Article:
Results and discussion
Reconstruction and description of model i TL885
Gene essentiality study
Physiological characteristic of ethanol fermentation
Ethanol production from xylose
Previous study of xylose utilization in S. stipitis was mainly focused on the illustration of transport mechanism and metabolic pathway [36, 37]. In the model i TL885, seven putative high-affinity xylose transporters (XUT1-7) were annotated, and one of them (XUT1) has been biochemically characterized from S. stipitis. However, the low-affinity xylose proton symport systems could not be found just by gene annotation. So, kinetics experiment was necessary to determine the low-affinity xylose transporters. Four Sut proteins (SUT1-4) with higher affinity for glucose than xylose had been characterized in this way, indicating this low-affinity system is shared by glucose and xylose [16, 38]. As a result, the influx of xylose could be attributed to the cooperation of the two xylose transport systems. Besides, sugar sensors (SNF3, RGT2, etc.) were also identified in S. stipitis genome, which ensures the quick cellular response to the change of xylose in the environment, as the transcriptional data showed that the transcription of RGT2 with xylose could increase 65-fold .
The assimilated xylose can be metabolised via two catabolic routes: xylulokinase pathway and D-arabinose utilization pathway (Figure 2). Xylulokinase pathway is a well characterized pathway including three reactions encoded by three genes XYL1 (PICST_89614), XYL2 (PICST_86924), and XKS (PICST_68734), respectively . Based on our simulation, this pathway is thought to be the only route redirecting carbon flux from xylose to PPP in the wild-type cell. The D-arabinose utilization pathway consists of three biochemical reactions catalyzed by D-arabinitol dehydrogenase (AAD1), D-ribulose reductase (ARD2) and D-ribulokinase (RKS1), which was found due to the fact that xylose still can be metabolised in the XKS disruption strain . This pathway was also responsible for the degradation of D-arabinose, as illustrated in Figure 2.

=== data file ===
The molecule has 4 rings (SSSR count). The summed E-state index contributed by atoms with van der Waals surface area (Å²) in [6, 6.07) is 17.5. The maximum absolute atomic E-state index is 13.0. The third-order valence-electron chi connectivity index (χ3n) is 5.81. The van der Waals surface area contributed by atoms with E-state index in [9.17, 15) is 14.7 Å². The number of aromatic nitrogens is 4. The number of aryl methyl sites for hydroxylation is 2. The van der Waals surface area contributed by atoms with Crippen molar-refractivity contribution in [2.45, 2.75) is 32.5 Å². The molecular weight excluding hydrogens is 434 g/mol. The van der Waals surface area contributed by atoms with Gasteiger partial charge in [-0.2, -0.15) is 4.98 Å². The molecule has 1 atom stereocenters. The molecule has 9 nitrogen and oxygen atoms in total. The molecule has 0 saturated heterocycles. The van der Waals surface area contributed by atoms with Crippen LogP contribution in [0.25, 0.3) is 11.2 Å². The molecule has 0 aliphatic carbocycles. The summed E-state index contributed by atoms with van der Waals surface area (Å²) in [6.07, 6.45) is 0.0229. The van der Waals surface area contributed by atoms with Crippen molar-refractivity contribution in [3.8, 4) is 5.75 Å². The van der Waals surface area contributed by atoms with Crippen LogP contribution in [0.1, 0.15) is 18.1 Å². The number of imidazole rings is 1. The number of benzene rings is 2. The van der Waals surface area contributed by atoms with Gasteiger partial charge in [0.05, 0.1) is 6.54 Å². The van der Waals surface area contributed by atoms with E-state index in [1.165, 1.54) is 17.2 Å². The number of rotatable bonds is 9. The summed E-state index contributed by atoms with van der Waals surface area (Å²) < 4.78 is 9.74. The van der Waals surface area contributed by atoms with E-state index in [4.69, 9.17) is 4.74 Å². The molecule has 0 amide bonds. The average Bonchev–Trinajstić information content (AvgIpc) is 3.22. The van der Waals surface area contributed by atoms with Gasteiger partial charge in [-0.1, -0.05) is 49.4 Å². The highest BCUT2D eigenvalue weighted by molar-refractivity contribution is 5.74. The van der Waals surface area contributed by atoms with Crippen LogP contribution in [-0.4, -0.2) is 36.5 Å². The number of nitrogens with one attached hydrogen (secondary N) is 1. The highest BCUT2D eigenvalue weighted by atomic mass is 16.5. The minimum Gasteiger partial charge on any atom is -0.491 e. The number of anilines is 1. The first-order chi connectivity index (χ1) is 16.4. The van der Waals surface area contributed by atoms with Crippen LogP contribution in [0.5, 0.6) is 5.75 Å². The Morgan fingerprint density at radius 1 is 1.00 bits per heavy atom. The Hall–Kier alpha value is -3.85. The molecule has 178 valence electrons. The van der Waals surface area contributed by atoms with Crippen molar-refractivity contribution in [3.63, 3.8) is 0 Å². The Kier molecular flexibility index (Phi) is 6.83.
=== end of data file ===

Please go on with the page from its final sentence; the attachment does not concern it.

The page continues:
The optimization of organic nitrogen sources had been reported to be able to enhance the bioconversion of xylose , thus the influence of specific amino acids on the production of ethanol were computationally investigated (Figure 7B). The addition of 17 of the 20 amino acids could improve both cell growth and ethanol production. Of those positive additions, the addition of glutamate had the most significantly impact, leading to the ethanol production rate increased by 27.7% compared to the control. Combined the above two strategies, i.e. gene deletion and glutamate addition, the production rate of ethanol was predicted to increase by over 20.0% for all the deletion strains, among which the addition of glutamate to the ALA2 deletion strain could improve ethanol production rate up to 1.29 fold of the control (Figure 7C). The results suggested that future work for the optimization of ethanol fermentation in S. stipitis should also consider the availability of nutrients aside from carbon source, which perhaps will be more beneficial as the cost-effective media often contain complex mixtures of nutrient derived from natural substrates.
In summary, an in silico model named i TL885 was developed representing a comprehensive knowledge of the metabolism of S. stipitis. Compared with the reported i BB814, i TL885 possessed a higher gene coverage rate in despite with a slightly smaller model size. Model-driven study of the gene essentiality validated the role of key metabolic genes in xylose metabolism and ethanol synthesis. Nevertheless, a further large-scale gene knockout study of S. stipitis is necessary for a better elucidation of its genotype-phenotype relationships. Robustness analysis demonstrated the profile of ethanol formation and FBA pointed out the impacts of oxygenation and carbon sources on the flux distribution of central metabolism. In light of the fermentation characteristic, we suggested the well-controlled oxygen concentration to achieve the maximum production of ethanol. The investigation of xylose utilization from the perspectives of sugar transport and metabolism partly accounts for the high efficient bioconversion of xylose in S. stipitis. For the overproduction of ethanol from xylose, candidate knockout targets were identified and the effects of amino acids addition were simulated, which proves that GSMM is capable of designing optimal culture conditions and metabolic engineering strategies. Therefore future work for S. stipitis can be focused on the experimental testing of strain design hypothesis generated by the computational analysis.
Model reconstruction and refinement